By Paul Beck
Is jail the right place for all offenders? Are there other punishments for criminal behavior that suit the interests of society? Judges in many countries seem to think so and are bringing into existence new and better ways of punishing some kinds of crime.
Throwing criminals in jail is an ancient and widespread method of punishment, but is it a wise one? It does seem reasonable to keep wrongdoers in a placeswheresthey find fewer opportunities to hurt innocent people, andswheresthey might discover that crime doesn't pay.<注1> The system has long been considered fair and sound by those who want to see the guilty punished and society protected. Yet the value of this form of justice is now being questioned by the very men who have to apply it: the judges. The reason, they say, is that prison doesn't do anyone any good.
Does it really help society, or the victim, or the victim's family, to put in jail a man who, while drunk at the wheel of his car,<注2> has injured or killed another person? It would be more helpful to make the man pay for his victim's medical bills and compensate him for the bad experience, the loss of working time,<注3> and any other problems arising from the accident. If the victim is dead, in most cases his family could use some financial assistance.
The idea of compensation is far from new: some ancient nations had laws defining very precisely what should be paid for every offence and injury. In Babylon,<注4> around 2700 B.C. , a thief had to give back five times the value of the goods he had stolen; in Rome, centuries later, thieves only paid double.<注5> "Good system!" say modern judges, who know what bad effects a prison term can have on a nonviolent first offender.<注6> A young thief who spends time in jail receives a thorough education in crime<注7> from his fellow prisoners. Willingly or not, he has to associate with tough criminals who will drag him into more serious offences, more prison terms—a life of repeated wrongdoing that will leave a trail of victims<注8> and cost the community a great deal of money; for it is very expensive to put a man on trial and keep him in jail.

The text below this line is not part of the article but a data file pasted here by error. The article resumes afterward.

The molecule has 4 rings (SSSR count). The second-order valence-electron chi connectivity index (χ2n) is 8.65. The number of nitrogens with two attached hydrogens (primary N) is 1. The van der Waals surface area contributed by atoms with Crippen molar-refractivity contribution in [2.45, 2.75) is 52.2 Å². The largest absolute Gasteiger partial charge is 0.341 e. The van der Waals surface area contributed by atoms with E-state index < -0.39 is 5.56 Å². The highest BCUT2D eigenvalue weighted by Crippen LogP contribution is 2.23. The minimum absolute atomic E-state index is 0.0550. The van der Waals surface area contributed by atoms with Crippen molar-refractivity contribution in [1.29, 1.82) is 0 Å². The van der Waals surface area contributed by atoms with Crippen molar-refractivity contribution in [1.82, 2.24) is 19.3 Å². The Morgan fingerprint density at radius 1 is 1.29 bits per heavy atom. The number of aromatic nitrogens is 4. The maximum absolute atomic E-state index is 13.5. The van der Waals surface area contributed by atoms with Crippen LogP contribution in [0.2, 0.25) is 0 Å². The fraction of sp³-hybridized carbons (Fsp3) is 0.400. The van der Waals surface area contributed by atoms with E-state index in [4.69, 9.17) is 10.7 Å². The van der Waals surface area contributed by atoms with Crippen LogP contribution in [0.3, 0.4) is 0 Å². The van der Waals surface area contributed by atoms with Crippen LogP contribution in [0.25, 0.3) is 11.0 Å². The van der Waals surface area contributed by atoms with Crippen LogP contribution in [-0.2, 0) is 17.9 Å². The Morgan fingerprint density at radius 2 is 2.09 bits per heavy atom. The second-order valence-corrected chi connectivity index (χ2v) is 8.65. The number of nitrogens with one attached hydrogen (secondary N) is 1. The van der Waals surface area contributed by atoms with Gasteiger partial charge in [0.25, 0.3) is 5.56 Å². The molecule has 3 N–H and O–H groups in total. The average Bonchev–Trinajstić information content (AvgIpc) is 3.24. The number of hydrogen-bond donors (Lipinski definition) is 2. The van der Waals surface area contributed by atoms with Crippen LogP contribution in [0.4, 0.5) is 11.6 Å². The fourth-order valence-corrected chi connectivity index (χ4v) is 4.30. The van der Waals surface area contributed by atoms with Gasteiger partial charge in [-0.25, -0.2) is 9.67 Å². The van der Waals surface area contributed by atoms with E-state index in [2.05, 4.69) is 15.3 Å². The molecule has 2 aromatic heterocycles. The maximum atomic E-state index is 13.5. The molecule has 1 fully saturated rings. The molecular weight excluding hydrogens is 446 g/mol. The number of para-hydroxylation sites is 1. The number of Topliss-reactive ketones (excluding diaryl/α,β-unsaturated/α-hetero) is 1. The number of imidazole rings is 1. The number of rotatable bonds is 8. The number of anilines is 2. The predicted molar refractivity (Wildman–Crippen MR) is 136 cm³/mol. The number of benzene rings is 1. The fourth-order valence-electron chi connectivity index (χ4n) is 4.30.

Such considerations have caused a number of English and American judges to try other kinds of punishment for "light"<注9> criminals, all unpleasant enough to discourage the offenders from repeating their offences, but safe for them because they are not exposed to dangerous company.<注10> They pay for their crime by helping their victims, financially or otherwise,<注11> or by doing unpaid labor for their community; they may have to work for the poor and the mentally ill, to clean the streets of their town, collect litter or plant trees, or to do some work for which they are qualified. Or perhaps they take a job and repay their victims out of their salary. This sort of punishment, called an alternative sentence,<注12> is applied only to nonviolent criminals who are not likely to be dangerous to the public, such as forgers, shoplifters, and drivers who have caused traffic accidents. Alternative sentences are considered particularly good for young offenders. The sentenced criminal has the right to refuse the new type of punishment if he prefers a prison term.
Since alternative sentences are not defined by law, it is up to the judges to find the punishment that fits the crime. They have shown remarkable imagination in applying what they call "creative justice."
A dentist convicted of killing a motorcyclist while driving drunk has been condemned to fix the teeth of the poor and the elderly at his own expense one day a week for a full year. Another drunk driver (age nineteen) was ordered to work in the emergency room of a hospital once a week for three years, so that he could see for himself the results of careless driving.